Among 50 patients with phenytoin intoxication, 14 had seizures during the episode. Seizures in 9 of these 14 patients probably resulted from poor seizure control despite high phenytoin levels, but in 5 cases, attacks were attributed to phenytoin toxicity. The only factor that seemed to correlate with seizures was a serum phenytoin level over 30 μg/ml. No demographic, metabolic, neuropsychiatric, or therapeutic variables were predictive; nor were any other symptoms of toxicity particularly likely to be found in association with seizures. Seizures are an occasional manifestation of phenytoin toxicity, particularly when levels are high.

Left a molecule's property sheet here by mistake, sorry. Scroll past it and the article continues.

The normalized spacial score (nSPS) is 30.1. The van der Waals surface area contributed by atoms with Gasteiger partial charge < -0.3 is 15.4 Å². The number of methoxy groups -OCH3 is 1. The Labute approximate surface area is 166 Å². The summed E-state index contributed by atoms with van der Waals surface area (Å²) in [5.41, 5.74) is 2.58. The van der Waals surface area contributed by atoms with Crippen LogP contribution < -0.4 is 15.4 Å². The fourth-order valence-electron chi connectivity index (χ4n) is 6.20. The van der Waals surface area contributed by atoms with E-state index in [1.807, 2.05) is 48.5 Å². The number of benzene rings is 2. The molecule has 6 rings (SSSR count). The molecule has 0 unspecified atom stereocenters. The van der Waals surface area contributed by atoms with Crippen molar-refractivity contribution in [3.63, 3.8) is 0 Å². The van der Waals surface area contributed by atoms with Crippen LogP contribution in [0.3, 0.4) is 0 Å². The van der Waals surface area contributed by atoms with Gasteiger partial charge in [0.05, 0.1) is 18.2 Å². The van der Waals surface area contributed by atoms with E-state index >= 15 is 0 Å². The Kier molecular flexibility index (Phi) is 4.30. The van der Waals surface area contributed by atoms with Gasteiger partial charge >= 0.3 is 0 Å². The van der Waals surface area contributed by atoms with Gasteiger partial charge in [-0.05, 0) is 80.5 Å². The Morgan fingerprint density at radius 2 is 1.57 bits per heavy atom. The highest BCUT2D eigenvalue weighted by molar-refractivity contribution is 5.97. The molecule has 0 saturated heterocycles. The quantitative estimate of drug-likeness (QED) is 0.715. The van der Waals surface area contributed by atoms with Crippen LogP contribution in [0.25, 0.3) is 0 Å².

ASJC Scopus subject areas
- Clinical Neurology